As celebrities make bold statements about social movements and activism, sometimes we wonder: What good does it all do? There have been calls to use art to spread a message, as a call to action, but what good is a story or a picture in the long run? Though actors,
artists, musicians and writers will join together, making art for change, trying to rally a movement, there’s the very stark reality that an evocative photograph or a compelling song will not end a war or stop a corrupt government.
We’re not speccally referring to our current contentious political climate. This is a discussion for all of history, for all social movements and rebellions — ranging from protests to wars.
With each stirring of resistance and protest, there is a call to make art. And with each movement, there’s the grim reality that you cannot win a war with a painting.
There’s a quote by Kurt Vonnegut in which he discusses the Vietnam War — perhaps the most contentious time in recent history, until now — and how every “respectable artist” was against the war. They were all “aimed in the same direction,” Vonnegut said, “like a laser beam.” But the impact of that weapon, he said, was equivalent to “that of a custard pie dropped from a stepladder six feet high.”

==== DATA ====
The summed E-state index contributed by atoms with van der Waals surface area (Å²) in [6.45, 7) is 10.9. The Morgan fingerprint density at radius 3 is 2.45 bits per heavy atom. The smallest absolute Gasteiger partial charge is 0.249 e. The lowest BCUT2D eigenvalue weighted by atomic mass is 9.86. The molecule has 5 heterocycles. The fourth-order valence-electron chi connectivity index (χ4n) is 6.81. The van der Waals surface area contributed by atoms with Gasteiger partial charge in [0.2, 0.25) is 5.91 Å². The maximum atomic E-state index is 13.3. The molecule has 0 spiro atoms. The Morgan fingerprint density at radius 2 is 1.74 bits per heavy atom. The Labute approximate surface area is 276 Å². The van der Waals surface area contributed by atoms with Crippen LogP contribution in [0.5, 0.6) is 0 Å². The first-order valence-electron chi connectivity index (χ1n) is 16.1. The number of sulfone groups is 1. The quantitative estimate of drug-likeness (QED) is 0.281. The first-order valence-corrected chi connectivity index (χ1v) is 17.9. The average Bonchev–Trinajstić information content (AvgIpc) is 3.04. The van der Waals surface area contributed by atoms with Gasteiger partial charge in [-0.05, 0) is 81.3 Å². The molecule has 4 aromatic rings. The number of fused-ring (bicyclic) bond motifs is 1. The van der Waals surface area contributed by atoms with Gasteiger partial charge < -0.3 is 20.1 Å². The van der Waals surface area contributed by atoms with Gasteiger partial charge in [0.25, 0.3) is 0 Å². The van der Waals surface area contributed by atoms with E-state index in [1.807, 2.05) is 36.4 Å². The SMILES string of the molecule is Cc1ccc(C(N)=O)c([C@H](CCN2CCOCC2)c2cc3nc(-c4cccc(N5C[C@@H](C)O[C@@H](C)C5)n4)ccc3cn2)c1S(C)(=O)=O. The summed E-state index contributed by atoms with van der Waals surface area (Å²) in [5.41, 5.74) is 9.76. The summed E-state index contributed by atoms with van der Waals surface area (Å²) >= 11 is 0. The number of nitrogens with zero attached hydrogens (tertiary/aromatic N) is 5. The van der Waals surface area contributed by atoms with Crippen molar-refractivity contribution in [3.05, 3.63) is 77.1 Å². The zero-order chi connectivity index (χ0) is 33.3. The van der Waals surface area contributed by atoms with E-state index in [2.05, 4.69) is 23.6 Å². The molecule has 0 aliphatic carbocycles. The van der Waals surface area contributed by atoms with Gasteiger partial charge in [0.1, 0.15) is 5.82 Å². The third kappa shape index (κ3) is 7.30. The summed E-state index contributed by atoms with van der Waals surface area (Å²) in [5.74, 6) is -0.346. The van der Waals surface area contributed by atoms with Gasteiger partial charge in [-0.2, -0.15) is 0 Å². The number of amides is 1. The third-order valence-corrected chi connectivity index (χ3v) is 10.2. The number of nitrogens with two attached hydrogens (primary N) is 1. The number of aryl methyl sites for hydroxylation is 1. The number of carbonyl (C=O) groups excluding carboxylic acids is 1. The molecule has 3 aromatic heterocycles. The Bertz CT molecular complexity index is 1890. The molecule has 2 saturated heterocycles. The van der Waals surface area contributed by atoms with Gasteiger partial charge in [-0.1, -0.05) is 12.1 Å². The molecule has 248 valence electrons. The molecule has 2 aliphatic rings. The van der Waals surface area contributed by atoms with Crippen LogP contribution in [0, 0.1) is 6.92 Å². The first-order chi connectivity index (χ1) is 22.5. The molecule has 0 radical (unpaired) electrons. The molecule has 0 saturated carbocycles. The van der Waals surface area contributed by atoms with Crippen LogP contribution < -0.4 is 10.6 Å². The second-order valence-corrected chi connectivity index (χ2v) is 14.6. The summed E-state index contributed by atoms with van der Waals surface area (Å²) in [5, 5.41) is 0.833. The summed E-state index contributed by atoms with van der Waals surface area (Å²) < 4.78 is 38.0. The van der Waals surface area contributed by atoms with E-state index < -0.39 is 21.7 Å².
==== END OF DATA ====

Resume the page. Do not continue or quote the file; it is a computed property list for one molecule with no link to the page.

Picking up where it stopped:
Vonnegut is not known for his idealism, but his words strike clearly in the hearts of artists everywhere who fear their work is not going to make an impact, who know deep down that a poem is not going to stop a dictator. And yet they try to keep creating anyway, but are finding it harder to do so.
But think about it. When you think of the 1970s, the Vietnam War protests, the social climate of the time, chances are, you’re also thinking of the art that went along with this movement. You’re thinking of iconic songs such as Bob Dylan’s “Blowin’ in the Wind.” You’re thinking of photographs, probably the one where a protester holds up a flower to a group of heavily armed soldiers. You’re thinking of the Broadway musical “Hair.” You’re thinking of a specific aesthetic, of bright colors and oral patterns, of a group of people trying to reclaim their America, trying to promote love and peace in the face of war. When you think of a 1970s Vietnam War protest, you have a specific image in mind. And this image comes from the art that was created for it, the words that were written for it — the songs, the fashion, the icons, the photographs.
This is not exclusive to the Vietnam War. Whether we’re talking about the block prints of the American Revolution, the books and poems by the lost generation of post-World War I writers, or the folk lyrics of Sixto Rodriguez during the anti-apartheid movement in South Africa, we’re talking about waves of people coming together to create a social movement. And with it, there’s a specific aesthetic and art that comes to mind.
Art may not be the ultimate weapon of a social movement, but it is the part we remember. It is the part that spurs inspiration, fuels the hearts of protestors and revolutionaries. It is the part we turn back to when we need motivation to carry on. It is the part that lingers, reminding future generations and giving them hope. But it is also a warning.
So to the artists of today, keep on creating. The aesthetic of a social movement has power — for the current generation and for the future ones to come.